(1 January, 2006)
is the capital of Laos. It is an elegant city by the banks of the Mekong River
. It is on the whole a relatively quiet town compared to other capital cities of Asia, giving you the feel that you are in a provincial capital rather than at a national capital. Laid out by the French, it still bears their influence in the boulevards and outdoor cafés.
Vientiane is located on the northern (or some say, north-eastern) bank of the meandering Mekong River. Chanthabuli is the name of the centralmost district of Vientiane. This is where you can find most of the government buildings as well as Vientiane's most significant temples. Thanon Lane Xang is a broad boulevard that resembles the Avenue des Champs-Élysées in Paris. It runs from the Presidential Palace to the Patuxai
, and onwards to That Luang
Like Luang Prabang, Vientiane has a high concentration of Buddhist temples, one every few hundred meters.
Budget Travel to Vientiane
Vientiane's Wattay International Airport is located just 4 km west of the city. It has direct flight connections with Bangkok, Kuala Lumpur, Hanoi, Phnom Penh, Ho Chi Minh City, Siem Reap, Chiang Mai and Kunming. AirAsia flies there three times a week.
Most hotels offer a pickup service from the airport. If you arrive independently, you can take a taxi for $6.00 - buy the coupon before exiting the terminal building. Going to the airport, you can just hail a tuk tuk, which will only cost you around $3.00.
Vientiane is linked to Nong Khai in Thailand by the Thai-Lao Friendship Bridge
, also called Saphan Mittaphap
. You can't walk across the bridge. At the least, you need to board a shuttle bus service which costs Baht 20, available after the Thai immigration. There are bus services linking Talat Sao Bus Terminal in Vientiane with Nong Khai (Baht 55) and Udon Thani (Baht 80).
You can get your visa into Laos on the spot. Bring along a passport-size photo, or have it taken then and there for $1 / Baht 40.
Roof structure at Wat Si Saket
(25 December 2005)
© Timothy Tye
Travel within Vientiane
The fastest way to get around is to hire a tuk tuk, or their bigger cousin, the jumbo (which is similar to the songtheaw in Thailand). If you intend on visiting many sights in the city, hire the tuk tuk by the hour, negotiate up front, and this save you the hassle and time. Your tuk tuk driver will be more familiar with the ins and outs of the city, and will be able to get you there faster.
Travel around Laos
Vientiane is your gateway to Laos. Other destinations that you should visit include Luang Prabang
and the Plain of Jars
Wat Xieng Nheun
(1 January 2006)
© Timothy Tye
History of Vientiane
According to the great Laotian epic, the Phra Lak Phra Lam, Vientiane was founded by Prince Thattaradtha when he left the legendary Lao kingdom of Muong Inthapatha Maha Nakhone because he was denied the throne in favor of his younger brother.
Thattaradtha originally founded a city called Maha Thani Si Phan Phao on the western banks of the Mekong River, in what is today's Udon Thani in Thailand.
According to the legend, one day a seven-headed Naga told Thattaradtha to start a new city on the eastern bank of the Mekong opposite Maha Thani Si Phan Phao. The prince called this city Chanthabuly Si Sattanakhanahud, the predecessor of modern Vientiane.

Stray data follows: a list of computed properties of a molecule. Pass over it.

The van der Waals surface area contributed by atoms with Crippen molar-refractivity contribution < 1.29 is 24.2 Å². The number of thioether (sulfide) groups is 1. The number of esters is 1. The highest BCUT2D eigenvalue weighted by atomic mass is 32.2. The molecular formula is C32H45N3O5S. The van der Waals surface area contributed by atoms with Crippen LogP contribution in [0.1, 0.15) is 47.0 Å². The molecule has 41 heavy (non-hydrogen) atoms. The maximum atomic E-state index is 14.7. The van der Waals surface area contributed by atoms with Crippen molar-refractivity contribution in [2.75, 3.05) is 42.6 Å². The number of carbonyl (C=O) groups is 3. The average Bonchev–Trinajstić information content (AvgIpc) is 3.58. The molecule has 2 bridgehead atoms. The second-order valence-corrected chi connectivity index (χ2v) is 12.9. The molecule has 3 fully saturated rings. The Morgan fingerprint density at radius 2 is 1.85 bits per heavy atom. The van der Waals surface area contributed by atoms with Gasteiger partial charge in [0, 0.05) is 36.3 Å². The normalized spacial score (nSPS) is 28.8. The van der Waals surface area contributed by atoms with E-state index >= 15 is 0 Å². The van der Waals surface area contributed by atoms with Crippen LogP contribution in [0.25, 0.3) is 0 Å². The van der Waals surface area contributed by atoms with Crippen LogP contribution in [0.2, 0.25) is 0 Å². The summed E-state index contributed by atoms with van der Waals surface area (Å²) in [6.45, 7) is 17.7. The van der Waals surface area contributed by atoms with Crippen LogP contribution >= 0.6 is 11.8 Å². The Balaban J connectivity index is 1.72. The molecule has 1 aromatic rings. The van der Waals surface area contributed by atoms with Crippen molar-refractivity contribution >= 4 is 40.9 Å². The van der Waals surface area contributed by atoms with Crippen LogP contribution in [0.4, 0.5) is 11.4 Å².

Contrary to the legend, however, most historians believe that Vientiane was an early Khmer settlement centered around a Hindu temple, the site of which stands Pha That Luang
In 1354, a Lao warload by the name of Chao Fa Ngum founded the Lan Xang Kingdom. He captured Vientiane, which was an important administative city, even though the capital at that time was Luang Prabang
King Setthathirath moved the Lan Xang capital from Luang Prabang to Vientiane in 1560. When the Lan Xang Kingdom collapsed in 1707, Vientiane became an independent kingdom. In 1779, it was conquered by the Siamese general Phraya Chakri and made a vassal of Siam.
When King Anouvong raised an unsuccessful rebellion, it was obliterated by Siamese armies in 1827. Vientiane then passed into French rule in 1893. The French rebuilt it, and made it the capital of the French protectorate of Laos in 1899.
Origin of the name Vientiane
The name of Vientiane is derived from Pali, the language used by Theravada Buddhism. Its original meaning was "The king's grove of sandalwood" or "City of Sandalwood". The sandalwood tree being prized for its fragrance in classical India.
It is also believed that the original name of Vientiane (Viangchan) means "City of the Moon" in the native Lao language. The romanized spelling "Vientiane" is of French origin, and reflects the difficulty the French had in pronouncing the hard "ch" syllable of the Lao word; a common English-based spelling is "Viangchan", or occasionally "Wiangchan".
A Vientiane jumbo with driver
(1 Janaury 2006)
© Timothy Tye
Places of Interest in Vientiane
In listing out the places of interest in this city, I am putting the temples on a separate list.
Main Temples of Vientiane
- That Dam
Ruins of an ancient stupa from the early Lan Xang period.
- That Luang
The most famous temple and one of the most recognisable landmarks of Vientiane.
- Wat Si Saket
The oldest temple in its original form in Vientiane.
Other temples of Vientiane
The following are some of the smaller, lesser-known temples spread out within the inner city of Vientiane. You can explore them by just hiring a tuk tuk to take you around.
Discover the Ancient Sites of Asia with me
If you love learning about Asian civilization, here are other ancient sites in Asia that I have explored and written about.
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